Broke Out II: Unbelievable Hype, Crushing Drop Ahead

by Sonya Colberg, Senior Editor - 3/14/2016 12:25:10 AM

Broke Out (OTC-Pink: BRKO) has been floating on hot air from a well-oiled hype machine over the last few days but the inevitable is just ahead: This stock is ready to deflate.

TheStreetSweeper sent a detailed email to securities regulators late last week about the actions surrounding Broke Out.  The company appears to be in the "pump" stage of what in our opinion will ultimately become a particularly egregious pump-and-dump tactic. We believe this tactic is poised to leave many Broke Out investors flat broke.

We've seen many pump-and-dump maneuvers over the years but seldom have we seen anything quite this appalling.

The apparel retailer with just eight different articles of clothing last year made a desperate pivot to offering apps. But loses have continued to rocket, leaving the company with only $3,762 in cash at the end of the year.

Yet nearly 100 times that amount - $315,000 to be precise - has gone into a four-day Broke Out promotional campaign. And who is the sugar daddy who paid promoters big bucks in recent days to hype Broke Out?

The group shelling out over $300,000 to promote a company with a fraction of that in cash is a two-man fund called Bullseye Asset Management. We can assure you we'll be keeping our eye on this Denver hedge fund with such an incredible heart.

Primarily thanks to Bullseye-funded promotions, the stock exploded by more than 146 percent, handing Broke Out an unbelievable market valuation of $105 million.


The company has not responded to TheStreetSweeper's request for comment. In this, the second installation of our Broke Out report (check out the first report here), let's look more closely at the ridiculous hype and other issues investors must consider with this stock:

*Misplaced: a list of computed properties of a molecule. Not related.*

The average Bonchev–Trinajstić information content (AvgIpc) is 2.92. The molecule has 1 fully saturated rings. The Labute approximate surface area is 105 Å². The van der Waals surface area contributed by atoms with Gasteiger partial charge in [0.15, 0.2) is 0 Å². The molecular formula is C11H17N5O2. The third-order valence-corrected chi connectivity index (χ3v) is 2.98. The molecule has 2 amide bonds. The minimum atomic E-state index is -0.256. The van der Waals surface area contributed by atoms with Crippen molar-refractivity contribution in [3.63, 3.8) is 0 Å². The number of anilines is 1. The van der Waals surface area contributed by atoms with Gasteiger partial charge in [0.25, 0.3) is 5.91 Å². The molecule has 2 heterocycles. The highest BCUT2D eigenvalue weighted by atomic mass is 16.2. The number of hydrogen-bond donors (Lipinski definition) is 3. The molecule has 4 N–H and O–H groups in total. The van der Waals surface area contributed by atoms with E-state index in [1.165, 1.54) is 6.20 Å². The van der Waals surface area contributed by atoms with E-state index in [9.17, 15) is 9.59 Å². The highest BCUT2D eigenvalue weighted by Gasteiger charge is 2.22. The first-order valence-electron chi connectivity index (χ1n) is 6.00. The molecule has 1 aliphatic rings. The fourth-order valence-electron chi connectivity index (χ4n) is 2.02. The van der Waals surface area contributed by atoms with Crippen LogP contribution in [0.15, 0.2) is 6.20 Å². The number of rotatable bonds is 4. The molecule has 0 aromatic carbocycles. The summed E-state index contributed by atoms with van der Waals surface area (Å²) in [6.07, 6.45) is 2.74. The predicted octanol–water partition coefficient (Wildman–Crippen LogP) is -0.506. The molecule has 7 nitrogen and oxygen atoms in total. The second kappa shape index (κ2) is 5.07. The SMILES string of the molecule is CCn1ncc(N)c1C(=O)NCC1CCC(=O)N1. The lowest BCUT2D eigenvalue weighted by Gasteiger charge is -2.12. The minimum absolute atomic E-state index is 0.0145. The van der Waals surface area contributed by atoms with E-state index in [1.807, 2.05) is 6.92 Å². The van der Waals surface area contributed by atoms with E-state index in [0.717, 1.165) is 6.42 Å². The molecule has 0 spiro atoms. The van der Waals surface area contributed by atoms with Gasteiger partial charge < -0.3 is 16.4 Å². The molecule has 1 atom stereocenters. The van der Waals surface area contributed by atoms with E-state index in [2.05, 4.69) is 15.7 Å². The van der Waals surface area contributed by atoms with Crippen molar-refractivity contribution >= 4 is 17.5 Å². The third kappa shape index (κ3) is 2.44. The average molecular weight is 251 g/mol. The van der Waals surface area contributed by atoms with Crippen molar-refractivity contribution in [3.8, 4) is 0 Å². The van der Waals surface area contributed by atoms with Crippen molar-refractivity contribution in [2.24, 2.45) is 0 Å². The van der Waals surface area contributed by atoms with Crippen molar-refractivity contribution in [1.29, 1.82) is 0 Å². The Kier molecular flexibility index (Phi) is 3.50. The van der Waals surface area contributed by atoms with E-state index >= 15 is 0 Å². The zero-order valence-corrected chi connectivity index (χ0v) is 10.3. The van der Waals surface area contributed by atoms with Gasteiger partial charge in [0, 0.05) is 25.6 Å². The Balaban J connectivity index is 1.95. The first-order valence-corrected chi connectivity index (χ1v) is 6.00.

*1. Most Promoted Stock

Broke Out now holds the dubious distinction of becoming the most heavily promoted stock in March, according to Hotstocked. That's right. It's number one of the top 20 most promoted stocks.

Subscribers were treated to 25 emails by a group of newsletters that form Elite Penny Stock. Elite is the same outfit that promoted CLOW ($0.07), EURI ($0.09) and AREN ($0.01), all of which started at pennies, briefly exploded, then collapsed when the promotions stopped.

The Broke Out promotions over the last few days included:

"BRKO's moment to shine is right now and if you don't buy shares of it today you may look back in regret once its shares are trading at around 10 dollars," crooned SmartStockChoices in a widely distributed March 9 email.

The fine print at the bottom of the email explains, "We do not publish research or due diligence and only publish favorable promotional information about the Profiled Companies because we are paid to do so."

And ... this:

"BRKO is the stock you want to buy now!" shouted BestAmericanStocks.

Noting its $70,000 payment from Bullseye, the March 7 email warned investors: "The Newsletter is a one-sided advertisement that only provides positive information... we do buy and sell during campaigns. We even sell shares of Profiled issuers during the dissimenation of the Newsletter while the Newsletter recommends that you buy the same shares we intend to sell.

"Individuals should assume that all information contained in the Newsletter is not trustworthy, accurate or complete ..."

And this from Finest Penny Stocks:

"Here is why this company could go up from $3 to $20."

The email is signed by Keith Richie, Editor. But the fine print says he's a fake!

"Any first, middle, and/or last name referring to our "editor," ... or any other title or name is purely fictitious."

Kind of rips away that warm and fuzzy feeling, doesn't it?

*2. Ranking: Skull And Crossbones

Broke Out's unusual level of promotional activity seems to have attracted attention from an unexpected and unwelcomed source - the OTC Markets themselves. That's bad news since OTC is the only way people can trade Broke Out.

Indeed, OTC Markets slapped the skull and crossbones designation on the stock to warn investors of the additional risk posed by Broke Out:


(Source: OTC Markets, click for more details)